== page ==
History

Named Mortier Bay until 1909, the area today known as Marystown, was named after the key aspects of the location – wide, deep, ice-free harbour. The community was first settled because of its proximity to abundant fishing grounds, good farm land and the availability of timber. Early settlers also were attracted to this area because of the ideal harbour and is to be considered one of the largest ice-free harbours in eastern North America. The deep water, ice-free harbour coupled with the strategic location of the port, led to a strategic role for the area during World War II. The only Newfoundland warships were built in Marystown and the area was the focal point for the British Navy. The shipbuilding tradition of Marystown, predates settlement. Documents from the early 1800s identify ship building in the area.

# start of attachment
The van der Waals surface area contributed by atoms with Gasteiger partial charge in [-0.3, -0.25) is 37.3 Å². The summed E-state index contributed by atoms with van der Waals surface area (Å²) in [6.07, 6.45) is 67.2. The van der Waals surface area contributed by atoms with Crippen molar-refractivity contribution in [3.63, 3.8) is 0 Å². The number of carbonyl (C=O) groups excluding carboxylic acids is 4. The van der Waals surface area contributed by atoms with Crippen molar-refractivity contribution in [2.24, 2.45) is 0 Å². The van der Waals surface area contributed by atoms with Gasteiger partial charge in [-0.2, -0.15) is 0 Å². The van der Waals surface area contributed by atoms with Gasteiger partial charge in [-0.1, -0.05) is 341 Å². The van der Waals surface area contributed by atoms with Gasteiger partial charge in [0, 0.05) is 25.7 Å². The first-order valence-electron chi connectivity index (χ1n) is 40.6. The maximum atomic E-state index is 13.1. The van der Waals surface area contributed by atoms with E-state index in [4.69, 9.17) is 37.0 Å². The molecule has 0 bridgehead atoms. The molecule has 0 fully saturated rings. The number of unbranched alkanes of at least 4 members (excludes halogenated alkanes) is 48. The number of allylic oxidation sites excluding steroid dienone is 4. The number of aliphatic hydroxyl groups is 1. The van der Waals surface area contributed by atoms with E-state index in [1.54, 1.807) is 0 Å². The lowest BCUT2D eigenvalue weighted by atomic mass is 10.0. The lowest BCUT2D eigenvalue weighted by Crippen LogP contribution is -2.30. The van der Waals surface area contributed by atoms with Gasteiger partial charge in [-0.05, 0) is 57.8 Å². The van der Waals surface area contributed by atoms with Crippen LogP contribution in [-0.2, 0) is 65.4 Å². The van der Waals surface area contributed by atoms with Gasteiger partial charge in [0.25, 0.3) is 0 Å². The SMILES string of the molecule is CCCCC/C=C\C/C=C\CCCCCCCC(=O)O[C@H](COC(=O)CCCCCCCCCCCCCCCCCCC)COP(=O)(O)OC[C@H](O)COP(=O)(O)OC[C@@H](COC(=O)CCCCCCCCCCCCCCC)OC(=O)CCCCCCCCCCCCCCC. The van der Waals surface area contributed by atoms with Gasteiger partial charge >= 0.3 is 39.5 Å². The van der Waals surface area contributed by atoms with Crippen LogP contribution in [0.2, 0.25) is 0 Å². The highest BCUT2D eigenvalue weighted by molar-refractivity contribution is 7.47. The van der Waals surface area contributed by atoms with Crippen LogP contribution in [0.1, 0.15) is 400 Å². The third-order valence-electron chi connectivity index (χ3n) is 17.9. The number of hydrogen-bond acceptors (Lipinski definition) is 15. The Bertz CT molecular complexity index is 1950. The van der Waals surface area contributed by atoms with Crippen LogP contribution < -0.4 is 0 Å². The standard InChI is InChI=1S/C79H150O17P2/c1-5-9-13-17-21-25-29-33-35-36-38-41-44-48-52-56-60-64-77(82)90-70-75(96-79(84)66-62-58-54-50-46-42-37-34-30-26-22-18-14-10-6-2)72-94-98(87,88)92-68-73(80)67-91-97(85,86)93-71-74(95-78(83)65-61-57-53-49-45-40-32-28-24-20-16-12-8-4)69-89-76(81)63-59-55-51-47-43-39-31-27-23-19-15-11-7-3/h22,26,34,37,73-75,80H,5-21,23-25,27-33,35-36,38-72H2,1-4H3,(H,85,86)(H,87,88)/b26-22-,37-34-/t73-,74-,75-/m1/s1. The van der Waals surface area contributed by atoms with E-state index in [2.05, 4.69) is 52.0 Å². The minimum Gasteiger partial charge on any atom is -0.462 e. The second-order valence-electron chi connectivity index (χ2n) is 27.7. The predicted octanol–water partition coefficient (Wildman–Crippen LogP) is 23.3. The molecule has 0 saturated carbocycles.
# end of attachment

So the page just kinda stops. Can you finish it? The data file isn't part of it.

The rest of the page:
Marystown has always been an industrious community. Shipbuilding and the fishery have been the mainstays of the economy in the area. This has created a highly skilled workforce that has an established heritage working in the marine industrial sector. Dating back to the 1800s, roots were established by early setters due to the deep water, ice-free harbour. These attributes of the harbour place it among North America’s most attractive commercial locations and among the best natural harbours on the Eastern Seaboard. A robust commercial history is the result when you combine this with the industrial heritage.

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